Cuban Research Institute will accompany the students to Havana towards
the end of the summer session for an intensive and structured learning
experience. For more information on this program, visit their website
Mauricio Gaston Institute, University of Massachusetts-Boston
The Gaston Institute recently announced the publication of a book, edited
by affiliated faculty member Carol Hardy-Fanta as well as Jeffrey N. Gerson
from University of Massachusetts-Lowell. The book, entitled Latino
Politics in Massachusetts: Struggles, Strategies and Prospects,
explores the major challenges to political representation in cities where,
for the most part, Latino populations do not make up the majority of the
population and therefore cannot rely on sheer numbers to gain representation.
Each of the original essays in this volume highlights both the barriers
to political representation as well as the strategies that are most successful
in overcoming these barriers. In addition to chapters by the editors,
contributors include: Rosalba Bassols-Martinez, José E. Cruz, Juan
A Gómez, Ramona Hernández, Glenn Jacobs, James Jennings,
William A. Lindeke, Ramón Olivencia, Seth Racusen, and Jaime Rodríguez.
Carol Hardy-Fanta is director of the Center for Women in Politics and
Public Policy of the University of Massachusetts Boston, and Jeffrey N.
Gerson is assistant professor of political science at the University of
Center for Mexican
American Studies, UT-Austin
The Center for Mexican American Studies will hold a special graduation
ceremony on Saturday, May 18 in the University Teaching Center (UTC) 2.112A
from 3:00-4:00 p.m. Texas State Senator Judith Zaffirini, District 21,
will be the commencement speaker. A reception will follow with Mariachi
music from 4:00-5:00 p.m.
For more information on CMAS sponsored events, visit
FOR YOUR STUDENTS
The Mexican American
Legal Defense and Educational Fund announces its Law School and Communications
Scholarship Programs for Latino students enrolled in law school or graduate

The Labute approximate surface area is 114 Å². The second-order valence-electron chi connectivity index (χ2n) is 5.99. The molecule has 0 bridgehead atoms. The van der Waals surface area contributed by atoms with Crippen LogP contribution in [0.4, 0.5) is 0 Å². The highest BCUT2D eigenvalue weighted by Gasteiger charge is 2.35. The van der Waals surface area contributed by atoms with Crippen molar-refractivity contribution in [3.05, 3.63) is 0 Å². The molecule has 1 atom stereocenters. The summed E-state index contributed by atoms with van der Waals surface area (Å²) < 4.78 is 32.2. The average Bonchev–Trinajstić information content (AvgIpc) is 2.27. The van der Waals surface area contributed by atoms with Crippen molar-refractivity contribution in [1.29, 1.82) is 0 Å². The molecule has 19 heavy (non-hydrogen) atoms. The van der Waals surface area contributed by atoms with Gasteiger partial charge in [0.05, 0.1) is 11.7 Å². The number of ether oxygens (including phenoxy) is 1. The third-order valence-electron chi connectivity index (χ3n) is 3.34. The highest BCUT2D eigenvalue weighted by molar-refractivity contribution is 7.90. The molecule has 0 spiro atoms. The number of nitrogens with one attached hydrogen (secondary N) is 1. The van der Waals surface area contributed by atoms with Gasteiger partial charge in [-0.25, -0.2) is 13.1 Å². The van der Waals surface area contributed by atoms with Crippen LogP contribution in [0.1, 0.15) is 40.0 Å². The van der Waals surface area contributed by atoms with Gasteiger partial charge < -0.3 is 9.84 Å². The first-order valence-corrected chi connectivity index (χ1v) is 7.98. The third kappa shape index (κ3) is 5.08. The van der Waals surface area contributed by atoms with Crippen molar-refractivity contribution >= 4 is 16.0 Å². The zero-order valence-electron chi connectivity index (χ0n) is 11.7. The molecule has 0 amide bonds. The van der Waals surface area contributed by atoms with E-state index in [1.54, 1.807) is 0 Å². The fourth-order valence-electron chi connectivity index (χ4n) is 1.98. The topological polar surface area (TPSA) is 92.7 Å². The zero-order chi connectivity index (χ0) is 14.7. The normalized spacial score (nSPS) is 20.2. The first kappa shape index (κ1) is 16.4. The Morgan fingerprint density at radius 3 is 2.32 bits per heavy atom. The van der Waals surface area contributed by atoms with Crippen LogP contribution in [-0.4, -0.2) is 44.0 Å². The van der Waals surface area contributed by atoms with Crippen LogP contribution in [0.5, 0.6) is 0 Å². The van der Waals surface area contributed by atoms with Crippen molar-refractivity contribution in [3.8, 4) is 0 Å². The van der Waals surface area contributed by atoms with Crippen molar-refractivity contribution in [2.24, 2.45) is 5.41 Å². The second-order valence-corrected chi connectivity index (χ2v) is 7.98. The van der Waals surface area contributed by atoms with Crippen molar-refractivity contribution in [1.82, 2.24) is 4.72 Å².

study in the communications field. The MALDEF scholarships will be awarded
to candidates who have outstanding academic records, including participation
and leadership in extracurricular activities. Applicants must demonstrate
involvement with and commitment to serve the Latino community through
their profession. All applications must be received no later than June
30th, 2002. For more information, contact: MALDEF Law School Scholarship
Program, 634 S. Spring Street, 11th Floor, Los Angeles, CA 90014, or call
213-629-2512. Also, additional information can be found at their website
The United Farm Workers
is seeking talented and motivated Campaign Coordinators to lead a groundbreaking
Latino voter outreach program in Monterey/San Benito Counties and northern
San Joaquin Valley (Stanislaus, Merced, Madera Counties) in California.
Positions are paid and full-time, beginning Summer 2002. The objective
of the program is to inspire, canvass, and organize our communities to
dramatically increase Latino voter participation in November. Key duties
will include organizing and developing indigenous leadership and a volunteer
base that will serve as a foundation for future community organizing efforts,
building and directing a community-based precinct operation, as well as
recruiting, training and managing volunteer teams for canvassing drives.
Interested applicants should send their resume to: Rudy Gonzalves, Regional
Political Director, Central Coast, United Farm Workers of America, AFL-CIO,
10 Sherwood Dr., Ste. 3, Salinas, CA 93901. For more information, call
(831) 757-8839 or send an e-mail to: email@example.com.
of Teacher Education at the University of Texas at El Paso seeks nominations
and applications for six tenure-track positions. They are seeking applicants
who are committed to teaching, research, and service and to partnerships
with K-12 schools, community colleges, and faculty in the Arts and Sciences.
Teaching positions are available in Math Education, Social Studies Education,
Reading, and Educational Technology. Positions will remain open until
filled. Interested applicants should send a letter of application, a vita,
and the names of three references to: Jorge Descamps, Chair, Department
of Teacher Education, College of Education, The University of Texas at
El Paso, 500 West University, El Paso, TX, 79968-0574.
EVENTS, CONFERENCES, CALLS FOR PAPERS, OTHER
The Smithsonian Center
for Education and Museum Studies announces a workshop: Introduction to
the Management of Museum Collections, September 30 to October 4, 2002.
The workshop is an introduction to the various elements of collections
management. Participants can expect to learn the essential elements of
a museum collection policy and its role in the management of collections,
including legal and ethical considerations. It is designed for people
responsible for planning, managing, coordinating, delegating, and performing
collection care and management activities, and whose institutions possess
a 501c3 or IRS equivalent. The application deadline is May 31, 2002. To
receive an application or for further information about the workshop,
contact Bettie Lee, workshop manager, Smithsonian Center for Education
and Museum Studies, by phone at (202) 633-8990 or by e-mail at: firstname.lastname@example.org.
For further info, visit their website at http://museumstudies.si.edu.
IUPLR E-mail Update